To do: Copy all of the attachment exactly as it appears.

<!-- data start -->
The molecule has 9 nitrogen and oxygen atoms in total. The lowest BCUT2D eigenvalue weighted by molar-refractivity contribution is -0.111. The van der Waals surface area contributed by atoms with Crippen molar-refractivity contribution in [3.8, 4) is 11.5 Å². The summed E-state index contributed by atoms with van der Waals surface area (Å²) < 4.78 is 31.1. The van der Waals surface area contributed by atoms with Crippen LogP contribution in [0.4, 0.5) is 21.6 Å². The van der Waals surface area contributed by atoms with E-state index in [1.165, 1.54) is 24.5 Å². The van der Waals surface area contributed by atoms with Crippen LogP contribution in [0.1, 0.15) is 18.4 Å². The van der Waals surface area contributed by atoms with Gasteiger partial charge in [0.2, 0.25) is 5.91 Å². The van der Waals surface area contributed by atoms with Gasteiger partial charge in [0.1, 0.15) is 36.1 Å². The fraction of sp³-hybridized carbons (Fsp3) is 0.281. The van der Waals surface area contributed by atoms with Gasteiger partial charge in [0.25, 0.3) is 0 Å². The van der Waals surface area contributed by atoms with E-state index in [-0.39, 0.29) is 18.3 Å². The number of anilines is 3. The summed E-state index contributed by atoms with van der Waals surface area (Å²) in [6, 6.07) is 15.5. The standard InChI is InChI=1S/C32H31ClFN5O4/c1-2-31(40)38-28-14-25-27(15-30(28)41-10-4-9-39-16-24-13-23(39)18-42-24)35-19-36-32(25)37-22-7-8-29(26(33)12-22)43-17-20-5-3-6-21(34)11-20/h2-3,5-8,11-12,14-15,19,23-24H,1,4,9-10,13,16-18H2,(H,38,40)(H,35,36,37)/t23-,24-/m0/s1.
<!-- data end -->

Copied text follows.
The molecule has 9 nitrogen and oxygen atoms in total. The lowest BCUT2D eigenvalue weighted by molar-refractivity contribution is -0.111. The van der Waals surface area contributed by atoms with Crippen molar-refractivity contribution in [3.8, 4) is 11.5 Å². The summed E-state index contributed by atoms with van der Waals surface area (Å²) < 4.78 is 31.1. The van der Waals surface area contributed by atoms with Crippen LogP contribution in [0.4, 0.5) is 21.6 Å². The van der Waals surface area contributed by atoms with E-state index in [1.165, 1.54) is 24.5 Å². The van der Waals surface area contributed by atoms with Crippen LogP contribution in [0.1, 0.15) is 18.4 Å². The van der Waals surface area contributed by atoms with Gasteiger partial charge in [0.2, 0.25) is 5.91 Å². The van der Waals surface area contributed by atoms with Gasteiger partial charge in [0.1, 0.15) is 36.1 Å². The fraction of sp³-hybridized carbons (Fsp3) is 0.281. The van der Waals surface area contributed by atoms with Gasteiger partial charge in [0.25, 0.3) is 0 Å². The van der Waals surface area contributed by atoms with E-state index in [-0.39, 0.29) is 18.3 Å². The number of anilines is 3. The summed E-state index contributed by atoms with van der Waals surface area (Å²) in [6, 6.07) is 15.5. The standard InChI is InChI=1S/C32H31ClFN5O4/c1-2-31(40)38-28-14-25-27(15-30(28)41-10-4-9-39-16-24-13-23(39)18-42-24)35-19-36-32(25)37-22-7-8-29(26(33)12-22)43-17-20-5-3-6-21(34)11-20/h2-3,5-8,11-12,14-15,19,23-24H,1,4,9-10,13,16-18H2,(H,38,40)(H,35,36,37)/t23-,24-/m0/s1.